Blackpool manager Ian Holloway said of the role of a midfielder in his side: "It's all very well having a great pianist (the goal scorer) playing but it's no good if you haven't got anyone to get the piano on the stage in the first place, otherwise the pianist would be standing there with no bloody piano to play."

If moneyball is about slugging and on-base percentage, the football version should be making accurate passes that lead to goals.

Former Liverpool Director of Football Damien Comolli said of Henderson over a year ago, “He’s got the skills technically we needed. He’s good with the ball, creative, good with passing and is physically very good.” However, Henderson’s game dipped in the last half of his season with Sunderland and it continued all the way to Anfield.

Ditto with Downing who had a horrible first year in the Merseyside. Instead of being the adventurous sort who would create he became cautious and ineffective. Carroll proved to be not just an elusive target but one who could not replicate the success he had in Newcastle (although he did come on strong late last season).

Many of the signings of the previous years have been jettisoned and under Rodgers it is hoped that the tiki taka approach of Barcelona or his own Swansea team of last season will be just as successful in Liverpool.

First of all, it will be difficult to duplicate Barcelona’s success because LFC does not have the youth and grassroots program that the Spanish club. Many of the current players including the just returned Jordi Alba (and Cesc Fabregas the year before) grew up with the Barca style of play ingrained in them. They had to endure a little humiliation to Real Madrid and the departure of their free agent signings such as Ronaldinho before the young turks from La Masia took over. Remember that the first weeks under former Barca manager did not go well.

And Boston’s archrival, the Yankees, achieved a lot of success with the players who were promoted from their farm system – Bernie Williams, Mariano Rivera, Jorge Posada, Derek Jeter, Andy Pettitte, Robinson Cano, Brett Gardner, and Joba Chamberlain. Who from Liverpool’s youth academy has played a prominent role in the Reds’ success since Steven Gerrard and Jaime Carragher were called up? Gerrard is in the downside of his career while Carra hardly gets off the bench.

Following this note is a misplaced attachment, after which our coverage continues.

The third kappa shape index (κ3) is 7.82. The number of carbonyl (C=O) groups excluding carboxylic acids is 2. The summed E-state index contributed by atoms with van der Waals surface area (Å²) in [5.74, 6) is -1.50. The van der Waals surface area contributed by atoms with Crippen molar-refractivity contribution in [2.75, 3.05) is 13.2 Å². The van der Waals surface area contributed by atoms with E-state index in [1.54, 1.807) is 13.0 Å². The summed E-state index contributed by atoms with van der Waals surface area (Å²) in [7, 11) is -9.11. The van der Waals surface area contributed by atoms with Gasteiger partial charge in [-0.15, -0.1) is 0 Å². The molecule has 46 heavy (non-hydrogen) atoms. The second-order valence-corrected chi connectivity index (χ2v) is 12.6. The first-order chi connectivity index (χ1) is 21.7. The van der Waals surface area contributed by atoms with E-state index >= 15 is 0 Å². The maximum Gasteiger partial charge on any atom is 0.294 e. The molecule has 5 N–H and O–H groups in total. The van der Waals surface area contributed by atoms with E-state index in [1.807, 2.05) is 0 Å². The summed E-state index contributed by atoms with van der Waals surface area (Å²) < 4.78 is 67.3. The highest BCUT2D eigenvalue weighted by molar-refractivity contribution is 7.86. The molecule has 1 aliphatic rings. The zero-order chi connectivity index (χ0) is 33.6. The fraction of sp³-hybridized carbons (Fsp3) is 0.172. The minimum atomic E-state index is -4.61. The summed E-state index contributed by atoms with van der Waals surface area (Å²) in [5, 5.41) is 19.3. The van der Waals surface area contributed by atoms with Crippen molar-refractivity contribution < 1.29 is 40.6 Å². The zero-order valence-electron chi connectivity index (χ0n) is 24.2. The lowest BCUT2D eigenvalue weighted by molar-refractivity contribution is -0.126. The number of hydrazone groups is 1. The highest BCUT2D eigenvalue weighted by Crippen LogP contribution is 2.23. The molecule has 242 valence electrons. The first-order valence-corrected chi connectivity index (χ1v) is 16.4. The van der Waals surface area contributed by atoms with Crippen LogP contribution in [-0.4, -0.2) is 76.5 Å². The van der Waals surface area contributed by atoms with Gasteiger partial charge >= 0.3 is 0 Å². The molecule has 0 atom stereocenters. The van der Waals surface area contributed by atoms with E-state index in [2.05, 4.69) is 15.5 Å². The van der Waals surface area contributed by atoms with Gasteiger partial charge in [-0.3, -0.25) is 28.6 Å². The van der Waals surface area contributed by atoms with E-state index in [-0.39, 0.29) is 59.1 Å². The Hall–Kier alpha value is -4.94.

What has happened is Liverpool tried to fast track the development by bringing in high-priced British talent that has underperformed. Another thing that has been overlooked is performance under pressure (that moneyball proponent Billy Beane did not have in his short-lived baseball career) because of the monumental task of brig Liverpool back to greatness. And right now, it isn’t about winning titles because it is all about survival. The club flirted with relegation last season and the fact that the club is literally in the red is cause for embarrassment and concern.

There are some that are angry of the failure of LFC to bring in a striker after they loaned out Carroll to West Ham. Some fan quarters seem to think that the moneyball being applied to Liverpool should be the moneyball applied to Manchester City where they buy and sign players to some massive contracts.

As painful as it is right now, the club has no choice but to be patient, take their licks however painful, and to go with what they have and that includes the young (and impressive Joe Allen), Nuri Sahin, and Fabio Borini. They were able to hold on to their few world-class players they have such as Luis Suarez, Daniel Agger, and Martin Skrtel so now the manager has to find a way to mesh everyone (maybe the international friendly break will help the team). Rodgers has already sounded that it will be painful before it gets better and I guess, there is no choice but to do that. At least until the next transfer window.

 For Boston, relief is when this nightmare of a season is done.